Have you ever wanted to work in a automobile factory? A lot of people do, apparently, and as car manufacturers ramp up production to meeting a steadily improving economy, the number of people vying for limited job slots is a telltale sign that we aren't out of the woods yet.

Hyundai Motor Co. has been building cars at its Montgomery, Ala. plant since 2005. Monday, the company announced that it will add 877 new positions, creating a third shift to help produce more Sonatas and Elantras, bringing the factory's workforce up to about 3,000 people.


The South Korean carmaker sold more than 55,000 Sonatas and 44,000 Elantras during this year's first quarter, increases of 6 and 8 percent respectively. The company's overall first quarter sales are up 15 percent. As a result, its Montgomery factory hadn't been able to keep up with dealership orders, generating complaints from the sales side of the business.

But with unemployment still at 8.1 percent nationally — 7.2 percent in Alabama — people are flocking to get those jobs. More than 20,000 applied for the 877 jobs that just opened up, a trend seen industry wide as auto manufacturers recover from the economic meltdown of just a few years ago.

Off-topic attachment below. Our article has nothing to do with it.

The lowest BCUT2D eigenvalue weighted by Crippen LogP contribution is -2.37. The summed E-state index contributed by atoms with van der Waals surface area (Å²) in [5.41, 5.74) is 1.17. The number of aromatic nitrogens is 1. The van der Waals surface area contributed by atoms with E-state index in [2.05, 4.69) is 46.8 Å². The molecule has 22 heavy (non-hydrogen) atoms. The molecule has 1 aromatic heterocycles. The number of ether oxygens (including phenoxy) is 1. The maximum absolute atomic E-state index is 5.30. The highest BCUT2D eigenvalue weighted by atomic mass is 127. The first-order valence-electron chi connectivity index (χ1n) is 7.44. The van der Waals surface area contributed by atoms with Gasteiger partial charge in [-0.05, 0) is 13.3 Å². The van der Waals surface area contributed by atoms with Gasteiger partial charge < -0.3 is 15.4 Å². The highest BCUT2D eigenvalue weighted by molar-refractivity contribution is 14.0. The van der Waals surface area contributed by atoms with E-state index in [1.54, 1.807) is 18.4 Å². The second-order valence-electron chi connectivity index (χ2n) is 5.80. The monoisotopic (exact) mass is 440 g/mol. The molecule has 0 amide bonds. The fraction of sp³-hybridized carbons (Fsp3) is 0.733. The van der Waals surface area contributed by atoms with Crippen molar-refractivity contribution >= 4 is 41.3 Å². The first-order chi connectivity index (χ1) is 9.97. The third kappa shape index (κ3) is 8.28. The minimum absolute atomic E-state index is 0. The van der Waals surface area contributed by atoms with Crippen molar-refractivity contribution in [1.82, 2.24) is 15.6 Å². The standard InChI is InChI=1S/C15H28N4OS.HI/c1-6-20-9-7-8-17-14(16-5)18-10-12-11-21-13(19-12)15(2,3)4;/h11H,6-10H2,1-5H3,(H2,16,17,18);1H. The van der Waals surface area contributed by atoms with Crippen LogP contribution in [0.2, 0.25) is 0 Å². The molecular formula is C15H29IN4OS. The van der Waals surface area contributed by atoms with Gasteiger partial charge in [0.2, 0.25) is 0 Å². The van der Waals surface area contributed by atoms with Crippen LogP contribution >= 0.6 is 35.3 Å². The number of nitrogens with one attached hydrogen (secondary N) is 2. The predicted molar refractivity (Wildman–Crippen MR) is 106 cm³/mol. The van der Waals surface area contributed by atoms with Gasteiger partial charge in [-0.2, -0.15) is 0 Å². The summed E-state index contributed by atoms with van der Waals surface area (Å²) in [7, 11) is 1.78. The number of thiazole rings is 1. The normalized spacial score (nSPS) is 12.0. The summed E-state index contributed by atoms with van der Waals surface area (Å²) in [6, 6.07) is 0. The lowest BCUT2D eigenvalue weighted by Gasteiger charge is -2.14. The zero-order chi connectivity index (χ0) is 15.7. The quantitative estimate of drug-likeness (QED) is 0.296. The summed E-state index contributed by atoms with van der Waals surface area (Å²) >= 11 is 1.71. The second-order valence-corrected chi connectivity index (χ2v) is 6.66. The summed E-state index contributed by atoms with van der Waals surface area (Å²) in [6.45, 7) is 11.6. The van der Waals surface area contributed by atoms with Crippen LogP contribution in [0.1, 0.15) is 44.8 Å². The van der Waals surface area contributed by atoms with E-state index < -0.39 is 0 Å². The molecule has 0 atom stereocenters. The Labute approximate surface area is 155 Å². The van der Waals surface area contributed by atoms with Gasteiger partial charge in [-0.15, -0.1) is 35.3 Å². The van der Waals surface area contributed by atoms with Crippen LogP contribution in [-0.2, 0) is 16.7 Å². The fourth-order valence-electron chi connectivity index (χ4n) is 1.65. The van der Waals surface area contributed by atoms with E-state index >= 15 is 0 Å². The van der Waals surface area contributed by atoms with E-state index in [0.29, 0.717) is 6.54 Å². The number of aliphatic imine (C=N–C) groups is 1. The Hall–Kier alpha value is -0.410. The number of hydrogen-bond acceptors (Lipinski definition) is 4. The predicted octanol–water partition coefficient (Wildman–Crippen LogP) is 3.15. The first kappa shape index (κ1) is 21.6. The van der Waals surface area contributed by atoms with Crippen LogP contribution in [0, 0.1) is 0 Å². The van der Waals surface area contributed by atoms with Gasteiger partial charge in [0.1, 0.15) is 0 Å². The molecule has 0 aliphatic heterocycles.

For example, last year 18,000 people applied for 1,800 jobs in Ford's Louisville, Ky. plant, which is scheduled to begin building the Edge SUV this summer. Toyota built a new factory in Tupelo, Miss. last year, and more than 41,000 people applied for 1,300 positions. When Volkswagen opened its new plant in Chattanooga, Tenn. in 2009, 65,000 people clamored for 2,700 jobs.


With odds like that — and benefit bearing jobs in an industry that's projected to grow over the next few years — it's little wonder those factories aren't staffed with PhDs and superheros. (Hat tip to Jeffrey!)

Photo credit: Associated Press

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